The Ballad of the AKG K812
The wake of the Planar Magnetic Wave of 2011-2013 hit us hard and without warning, sweeping most like myself out to sea and creating a bit of a bias towards Planar design. That yummy, meaty sound signature in the Planar headphones out there is very hard to ignore and borders on addictive.
It was a serious shock to my system when I had first heard AKG had planned to stick to their guns with this new Summit level K812 headphone. Opting for a dynamic driver design right in the middle of the Planar tsunami might not have been the wisest course of action.
This headphone has a somber problem with the treble. It is hyper dry and distributes some of the most boring upper ends of any Summit level headphone that I am aware of. Naturally, audio enthusiasts are probably most interested in how the K812 compares to the Sennheiser HD800’s…it doesn’t compare and certainly lags a bit behind in clarity potential.
The K812 sounds a bit muted, recessed, and absolutely out of control on the upper end of the spectrum. By comparison, the HD800 sounds tonally beautiful, all be it with the potential to be equally as ugly depending on the track quality.
However, the HD-800 has the aptitude to sound truly prodigious with the right amp and a proper high-quality track. The K812 will never solicit that dazzlingly gorgeous appeal, nor will it ever sound even remotely tangible or well-formed.
Despite the total nuclear disaster in the treble experience, the K812 midrange presentation is bloody marvelous. I find solidity a problem with dynamic headphone midrange, as most headphones with this driver tech seems to offer a thinner and less solid feel from top to bottom.
Such is not the case with the K812, as it renders a very good sense of solidity to most of the frequency range without sounding overly firm or weighty. This is why I love the K812 as a vocalist headphone, it offers an unforgettable well-textured, moderately-forward sound stage.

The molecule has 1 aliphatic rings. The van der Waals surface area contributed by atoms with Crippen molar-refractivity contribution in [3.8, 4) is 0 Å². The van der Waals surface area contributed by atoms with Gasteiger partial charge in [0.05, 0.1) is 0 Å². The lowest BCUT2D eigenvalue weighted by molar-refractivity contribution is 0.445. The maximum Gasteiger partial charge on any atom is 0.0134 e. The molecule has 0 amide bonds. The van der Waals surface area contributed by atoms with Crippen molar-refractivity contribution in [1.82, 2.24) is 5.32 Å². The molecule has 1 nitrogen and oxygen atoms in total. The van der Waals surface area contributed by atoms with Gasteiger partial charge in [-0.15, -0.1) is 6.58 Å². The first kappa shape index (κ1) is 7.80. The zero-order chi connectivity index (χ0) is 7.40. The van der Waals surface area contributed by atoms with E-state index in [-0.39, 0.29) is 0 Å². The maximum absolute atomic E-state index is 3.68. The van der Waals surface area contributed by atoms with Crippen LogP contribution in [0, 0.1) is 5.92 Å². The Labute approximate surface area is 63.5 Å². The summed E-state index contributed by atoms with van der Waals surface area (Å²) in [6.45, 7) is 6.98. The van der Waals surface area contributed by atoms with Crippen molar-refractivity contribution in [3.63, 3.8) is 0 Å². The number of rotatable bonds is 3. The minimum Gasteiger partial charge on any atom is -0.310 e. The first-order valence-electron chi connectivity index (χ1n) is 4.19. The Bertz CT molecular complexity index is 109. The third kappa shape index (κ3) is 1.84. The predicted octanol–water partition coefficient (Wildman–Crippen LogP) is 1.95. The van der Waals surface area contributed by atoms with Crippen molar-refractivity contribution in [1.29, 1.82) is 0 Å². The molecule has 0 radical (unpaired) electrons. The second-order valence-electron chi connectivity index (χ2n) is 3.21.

Excellent staging qualities fuzed with a more engaging flare to the physical locale of the midrange vocal experience tend to fully accentuate all vocals. As a result, a midrange bloom effect takes place. While not as spacious sounding as the Sennheiser HD800, the AKG K812 certainly remains one of the largest sounding headphones on the market, offering plentiful low end as well as the excellent separation of instruments from left to right.
It procures more of a widescreen effect, something similar to the Stax 007 in width shape but exudes noticeably more height and air to the sound stage. Where the HD800 is a very large square in terms of stereo imaging shape, the K812 has more of a rectangle with noticeably less height and depth by comparison.
Midrange Bloom: When the midrange protrudes outward more so than the bass and treble that feel a bit more relaxed by comparison.
Studio Monitor Sound
The general tone of this headphone is closer to slightly studio monitor sounding with a moderately dark background. If you love the monitor tonality and crave a more comfortable headphone, this is the headphone for you.
Offering excellent comfort and efficiency, the K812 is one of very few truly well-rounded headphones that sounds grand almost anywhere you utilize it. Those who desire a bit more bass, but are willing to sacrifice sound stage, should opt for the K812 over the Sennheiser HD800.
In terms of raw clarity, the K812 is noticeably hazier and muted by comparison to the HD800. However, the K812 is simply a more musical sounding headphone that isn’t at all picky or snobbishly accurate.
Those who enjoy an excellent and intimate vocal experience without needing to worry about the source and amplifier pairing should feel right at home with this headphone. From classical to jazz, folk to death metal, the K812 hammers most genres and applications without much of a problem.